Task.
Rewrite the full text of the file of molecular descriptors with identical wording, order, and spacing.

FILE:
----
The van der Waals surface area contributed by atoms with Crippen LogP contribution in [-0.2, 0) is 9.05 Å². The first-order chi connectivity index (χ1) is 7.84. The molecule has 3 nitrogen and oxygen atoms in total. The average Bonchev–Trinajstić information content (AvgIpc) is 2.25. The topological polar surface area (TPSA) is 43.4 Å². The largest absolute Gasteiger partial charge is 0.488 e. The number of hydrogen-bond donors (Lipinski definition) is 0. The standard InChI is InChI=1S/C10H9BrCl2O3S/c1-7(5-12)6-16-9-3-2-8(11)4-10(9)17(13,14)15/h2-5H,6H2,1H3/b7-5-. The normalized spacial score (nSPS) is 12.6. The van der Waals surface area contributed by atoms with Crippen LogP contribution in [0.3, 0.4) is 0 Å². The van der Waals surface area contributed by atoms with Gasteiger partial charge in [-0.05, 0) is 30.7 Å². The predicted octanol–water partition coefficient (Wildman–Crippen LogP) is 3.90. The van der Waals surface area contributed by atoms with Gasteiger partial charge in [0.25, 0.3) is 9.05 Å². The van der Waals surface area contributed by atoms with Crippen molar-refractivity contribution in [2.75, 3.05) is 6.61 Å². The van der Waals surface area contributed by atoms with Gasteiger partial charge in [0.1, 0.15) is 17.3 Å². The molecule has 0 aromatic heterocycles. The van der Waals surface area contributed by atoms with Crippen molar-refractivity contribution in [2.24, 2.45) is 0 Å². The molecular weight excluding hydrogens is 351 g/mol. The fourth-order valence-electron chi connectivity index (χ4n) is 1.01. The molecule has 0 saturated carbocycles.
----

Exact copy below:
The van der Waals surface area contributed by atoms with Crippen LogP contribution in [-0.2, 0) is 9.05 Å². The first-order chi connectivity index (χ1) is 7.84. The molecule has 3 nitrogen and oxygen atoms in total. The average Bonchev–Trinajstić information content (AvgIpc) is 2.25. The topological polar surface area (TPSA) is 43.4 Å². The largest absolute Gasteiger partial charge is 0.488 e. The number of hydrogen-bond donors (Lipinski definition) is 0. The standard InChI is InChI=1S/C10H9BrCl2O3S/c1-7(5-12)6-16-9-3-2-8(11)4-10(9)17(13,14)15/h2-5H,6H2,1H3/b7-5-. The normalized spacial score (nSPS) is 12.6. The van der Waals surface area contributed by atoms with Crippen LogP contribution in [0.3, 0.4) is 0 Å². The van der Waals surface area contributed by atoms with Gasteiger partial charge in [-0.05, 0) is 30.7 Å². The predicted octanol–water partition coefficient (Wildman–Crippen LogP) is 3.90. The van der Waals surface area contributed by atoms with Gasteiger partial charge in [0.25, 0.3) is 9.05 Å². The van der Waals surface area contributed by atoms with Crippen molar-refractivity contribution in [2.75, 3.05) is 6.61 Å². The van der Waals surface area contributed by atoms with Gasteiger partial charge in [0.1, 0.15) is 17.3 Å². The molecule has 0 aromatic heterocycles. The van der Waals surface area contributed by atoms with Crippen molar-refractivity contribution in [2.24, 2.45) is 0 Å². The molecular weight excluding hydrogens is 351 g/mol. The fourth-order valence-electron chi connectivity index (χ4n) is 1.01. The molecule has 0 saturated carbocycles.